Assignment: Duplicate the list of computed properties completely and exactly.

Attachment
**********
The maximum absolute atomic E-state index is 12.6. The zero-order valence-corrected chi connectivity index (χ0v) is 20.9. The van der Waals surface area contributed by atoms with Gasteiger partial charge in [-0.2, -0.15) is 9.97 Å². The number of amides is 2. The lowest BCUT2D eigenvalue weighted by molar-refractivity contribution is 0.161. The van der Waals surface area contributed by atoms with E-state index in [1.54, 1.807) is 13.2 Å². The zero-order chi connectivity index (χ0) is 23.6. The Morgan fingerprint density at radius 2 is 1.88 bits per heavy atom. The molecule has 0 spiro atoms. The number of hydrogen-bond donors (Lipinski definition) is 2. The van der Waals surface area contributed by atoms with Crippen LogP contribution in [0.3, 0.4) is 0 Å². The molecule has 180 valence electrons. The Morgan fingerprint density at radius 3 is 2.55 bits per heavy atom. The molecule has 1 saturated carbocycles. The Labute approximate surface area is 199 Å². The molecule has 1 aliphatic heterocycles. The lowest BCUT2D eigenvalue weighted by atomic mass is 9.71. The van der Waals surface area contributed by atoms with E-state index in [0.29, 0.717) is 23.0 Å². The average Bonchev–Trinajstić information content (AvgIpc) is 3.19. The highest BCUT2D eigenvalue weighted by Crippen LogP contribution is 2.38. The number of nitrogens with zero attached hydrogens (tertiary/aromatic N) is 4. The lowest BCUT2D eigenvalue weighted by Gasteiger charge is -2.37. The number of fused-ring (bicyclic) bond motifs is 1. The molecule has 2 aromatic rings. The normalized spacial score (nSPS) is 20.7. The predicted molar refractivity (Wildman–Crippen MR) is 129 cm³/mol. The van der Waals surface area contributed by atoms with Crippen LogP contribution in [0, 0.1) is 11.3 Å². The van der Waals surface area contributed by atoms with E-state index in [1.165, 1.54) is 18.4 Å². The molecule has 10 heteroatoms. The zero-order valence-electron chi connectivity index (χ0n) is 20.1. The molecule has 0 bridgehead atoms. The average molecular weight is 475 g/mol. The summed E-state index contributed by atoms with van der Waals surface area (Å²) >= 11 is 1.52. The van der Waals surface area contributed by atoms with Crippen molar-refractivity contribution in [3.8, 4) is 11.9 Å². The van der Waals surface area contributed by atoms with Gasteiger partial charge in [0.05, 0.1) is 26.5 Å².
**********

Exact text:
The maximum absolute atomic E-state index is 12.6. The zero-order valence-corrected chi connectivity index (χ0v) is 20.9. The van der Waals surface area contributed by atoms with Gasteiger partial charge in [-0.2, -0.15) is 9.97 Å². The number of amides is 2. The lowest BCUT2D eigenvalue weighted by molar-refractivity contribution is 0.161. The van der Waals surface area contributed by atoms with E-state index in [1.54, 1.807) is 13.2 Å². The zero-order chi connectivity index (χ0) is 23.6. The Morgan fingerprint density at radius 2 is 1.88 bits per heavy atom. The molecule has 0 spiro atoms. The number of hydrogen-bond donors (Lipinski definition) is 2. The van der Waals surface area contributed by atoms with Crippen LogP contribution in [0.3, 0.4) is 0 Å². The molecule has 180 valence electrons. The Morgan fingerprint density at radius 3 is 2.55 bits per heavy atom. The molecule has 1 saturated carbocycles. The Labute approximate surface area is 199 Å². The molecule has 1 aliphatic heterocycles. The lowest BCUT2D eigenvalue weighted by atomic mass is 9.71. The van der Waals surface area contributed by atoms with E-state index in [0.29, 0.717) is 23.0 Å². The average Bonchev–Trinajstić information content (AvgIpc) is 3.19. The highest BCUT2D eigenvalue weighted by Crippen LogP contribution is 2.38. The number of nitrogens with zero attached hydrogens (tertiary/aromatic N) is 4. The lowest BCUT2D eigenvalue weighted by Gasteiger charge is -2.37. The number of fused-ring (bicyclic) bond motifs is 1. The molecule has 2 aromatic rings. The normalized spacial score (nSPS) is 20.7. The predicted molar refractivity (Wildman–Crippen MR) is 129 cm³/mol. The van der Waals surface area contributed by atoms with Crippen LogP contribution in [0, 0.1) is 11.3 Å². The van der Waals surface area contributed by atoms with E-state index in [1.165, 1.54) is 18.4 Å². The molecule has 10 heteroatoms. The zero-order valence-electron chi connectivity index (χ0n) is 20.1. The molecule has 0 bridgehead atoms. The average molecular weight is 475 g/mol. The summed E-state index contributed by atoms with van der Waals surface area (Å²) >= 11 is 1.52. The van der Waals surface area contributed by atoms with Crippen molar-refractivity contribution in [3.8, 4) is 11.9 Å². The van der Waals surface area contributed by atoms with Gasteiger partial charge in [0.05, 0.1) is 26.5 Å².